While Jerry Jones and Acts of Unity are Celebrated, Let’s Not Forget Reason Behind Protests
If you put $10 on Jerry Jones kneeling before kickoff of Monday Night’s Cowboys-Cardinals game, you are unquestionably rolling in cash and plenty of fancy powder blue suits. But your ticket should probably be invalidated because kneeling BEFORE the anthem, while a nice show of unity (and a dream photo op for Jones) sends a misguided message, one Jones has long trumpeted:
Kneeling during the anthem is inappropriate.
Except kneeling in the face of the American flag is where the dirty work is done. Where players have literally sacrificed careers to try and spark a real conversation about societal injustice.
By kneeling at all, Jones and the Cowboys protested Trump’s divisive outburst over the weekend (that is sadly continuing). This is quite powerful in and of itself. However, by doing so before the anthem (and standing during it), the Cowboys implicitly supported the sentiment behind the president’s statements. And where does that potentially leave any members of the Cowboys that felt compelled to kneel or raise a fist but were voted down?
For Jones, an elderly white man of extreme privilege, kneeling certainly sends a message. He loves and respects his players. They are unified. Jones, like Bob Kraft, Eddie DeBartolo and other successful owners, has always considered his players family.
The Cowboys preemptively discussed their plans with the league office, and they are far from the only team to stand with arms locked during the anthem this weekend.
The NFL has glommed onto the unity theme, even airing a lovely UNITY ad during Sunday night and Monday night’s games. But lack of unity in the NFL is far from the problem. People like Michael Bennett getting shoved to the ground and having a Vegas cop scream that ‘he’d blow his f*** head off’ simply because Bennett had the wrong skin color at the wrong time is the issue.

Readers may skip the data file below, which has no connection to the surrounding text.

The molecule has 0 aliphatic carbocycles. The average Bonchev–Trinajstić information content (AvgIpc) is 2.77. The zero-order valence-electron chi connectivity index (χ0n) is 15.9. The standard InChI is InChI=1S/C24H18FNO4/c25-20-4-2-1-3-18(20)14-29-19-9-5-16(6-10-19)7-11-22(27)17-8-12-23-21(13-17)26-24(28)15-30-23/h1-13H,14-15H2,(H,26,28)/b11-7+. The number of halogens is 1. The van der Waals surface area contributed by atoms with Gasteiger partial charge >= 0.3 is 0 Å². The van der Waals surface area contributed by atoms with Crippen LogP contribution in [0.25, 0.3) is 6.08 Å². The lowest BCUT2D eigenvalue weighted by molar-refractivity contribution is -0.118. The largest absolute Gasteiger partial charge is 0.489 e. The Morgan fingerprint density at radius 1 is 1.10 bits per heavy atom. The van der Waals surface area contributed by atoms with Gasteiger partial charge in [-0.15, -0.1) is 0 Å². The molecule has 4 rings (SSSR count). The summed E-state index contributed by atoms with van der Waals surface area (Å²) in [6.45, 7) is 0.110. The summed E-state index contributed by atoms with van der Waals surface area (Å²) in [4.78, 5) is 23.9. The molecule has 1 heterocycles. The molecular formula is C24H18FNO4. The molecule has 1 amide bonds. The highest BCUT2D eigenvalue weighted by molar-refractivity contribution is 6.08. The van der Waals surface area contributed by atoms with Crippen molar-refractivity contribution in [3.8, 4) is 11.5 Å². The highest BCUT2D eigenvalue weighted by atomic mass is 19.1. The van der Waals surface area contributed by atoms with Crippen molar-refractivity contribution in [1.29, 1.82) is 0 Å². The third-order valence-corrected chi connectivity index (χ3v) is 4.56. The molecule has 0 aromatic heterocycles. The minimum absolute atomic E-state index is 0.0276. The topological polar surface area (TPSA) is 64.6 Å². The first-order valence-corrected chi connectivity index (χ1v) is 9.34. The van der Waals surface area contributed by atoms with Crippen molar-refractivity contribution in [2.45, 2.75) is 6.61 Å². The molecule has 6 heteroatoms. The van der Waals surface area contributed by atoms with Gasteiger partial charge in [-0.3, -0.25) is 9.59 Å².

Colin Kaepernick and Eric Reid, Bennett, Malcolm Jenkins and others after him took a knee or raised a fist during the anthem because they’re angry about the racial inequality and police brutality in this country and beyond. They are concerned about the racial trends in the country in which their children will grow up. They want to spark a conversation, to inspire people into action. They do it during the anthem for the platform and to showcase their thoughts and fears while the country is being celebrated to promote empathy. They hope people can see the country through their eyes and hearts. The fists, the knees, these actions have force. They jump off the screen. And if you’re a normal thinking person who can accept that the flag can mean different things to different people, they should enlighten.
Players who feel racially oppressed want change so they can look at the American flag and feel like it represents them. This is why they protest during and not before or after the anthem.
Having the president, billionaire owners and swarms of MAGA lovers try to suffocate their right to do so on their terms is exactly the type of suppression that sparked the protests in the first place. Let’s not pivot from the original purpose.